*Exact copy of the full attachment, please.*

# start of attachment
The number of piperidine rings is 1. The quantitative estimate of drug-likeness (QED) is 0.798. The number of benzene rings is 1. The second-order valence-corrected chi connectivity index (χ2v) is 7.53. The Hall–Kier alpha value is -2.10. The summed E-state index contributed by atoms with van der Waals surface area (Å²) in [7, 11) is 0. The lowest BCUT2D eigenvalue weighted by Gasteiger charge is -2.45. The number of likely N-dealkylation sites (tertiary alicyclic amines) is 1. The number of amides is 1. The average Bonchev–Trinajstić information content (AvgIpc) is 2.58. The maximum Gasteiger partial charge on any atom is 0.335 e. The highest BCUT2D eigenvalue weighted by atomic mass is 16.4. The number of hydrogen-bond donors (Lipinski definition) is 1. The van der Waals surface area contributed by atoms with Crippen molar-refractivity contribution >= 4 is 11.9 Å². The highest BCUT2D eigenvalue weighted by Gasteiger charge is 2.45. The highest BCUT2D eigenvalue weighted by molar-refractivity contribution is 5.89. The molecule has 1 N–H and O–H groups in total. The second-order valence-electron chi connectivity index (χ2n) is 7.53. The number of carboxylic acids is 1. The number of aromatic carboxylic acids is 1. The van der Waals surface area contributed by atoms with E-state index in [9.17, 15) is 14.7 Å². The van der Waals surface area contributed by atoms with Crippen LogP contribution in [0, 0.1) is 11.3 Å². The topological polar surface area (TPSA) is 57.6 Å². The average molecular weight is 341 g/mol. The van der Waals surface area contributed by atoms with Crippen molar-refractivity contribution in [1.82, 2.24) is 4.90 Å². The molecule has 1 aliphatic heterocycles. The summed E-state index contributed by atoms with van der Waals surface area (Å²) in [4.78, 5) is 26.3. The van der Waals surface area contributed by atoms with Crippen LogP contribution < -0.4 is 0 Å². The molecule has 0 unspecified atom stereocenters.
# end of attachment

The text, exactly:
The number of piperidine rings is 1. The quantitative estimate of drug-likeness (QED) is 0.798. The number of benzene rings is 1. The second-order valence-corrected chi connectivity index (χ2v) is 7.53. The Hall–Kier alpha value is -2.10. The summed E-state index contributed by atoms with van der Waals surface area (Å²) in [7, 11) is 0. The lowest BCUT2D eigenvalue weighted by Gasteiger charge is -2.45. The number of likely N-dealkylation sites (tertiary alicyclic amines) is 1. The number of amides is 1. The average Bonchev–Trinajstić information content (AvgIpc) is 2.58. The maximum Gasteiger partial charge on any atom is 0.335 e. The highest BCUT2D eigenvalue weighted by atomic mass is 16.4. The number of hydrogen-bond donors (Lipinski definition) is 1. The van der Waals surface area contributed by atoms with Crippen molar-refractivity contribution >= 4 is 11.9 Å². The highest BCUT2D eigenvalue weighted by Gasteiger charge is 2.45. The highest BCUT2D eigenvalue weighted by molar-refractivity contribution is 5.89. The molecule has 1 N–H and O–H groups in total. The second-order valence-electron chi connectivity index (χ2n) is 7.53. The number of carboxylic acids is 1. The number of aromatic carboxylic acids is 1. The van der Waals surface area contributed by atoms with E-state index in [9.17, 15) is 14.7 Å². The van der Waals surface area contributed by atoms with Crippen LogP contribution in [0, 0.1) is 11.3 Å². The topological polar surface area (TPSA) is 57.6 Å². The average molecular weight is 341 g/mol. The van der Waals surface area contributed by atoms with Crippen molar-refractivity contribution in [1.82, 2.24) is 4.90 Å². The molecule has 1 aliphatic heterocycles. The summed E-state index contributed by atoms with van der Waals surface area (Å²) in [4.78, 5) is 26.3. The van der Waals surface area contributed by atoms with Crippen LogP contribution < -0.4 is 0 Å². The molecule has 0 unspecified atom stereocenters.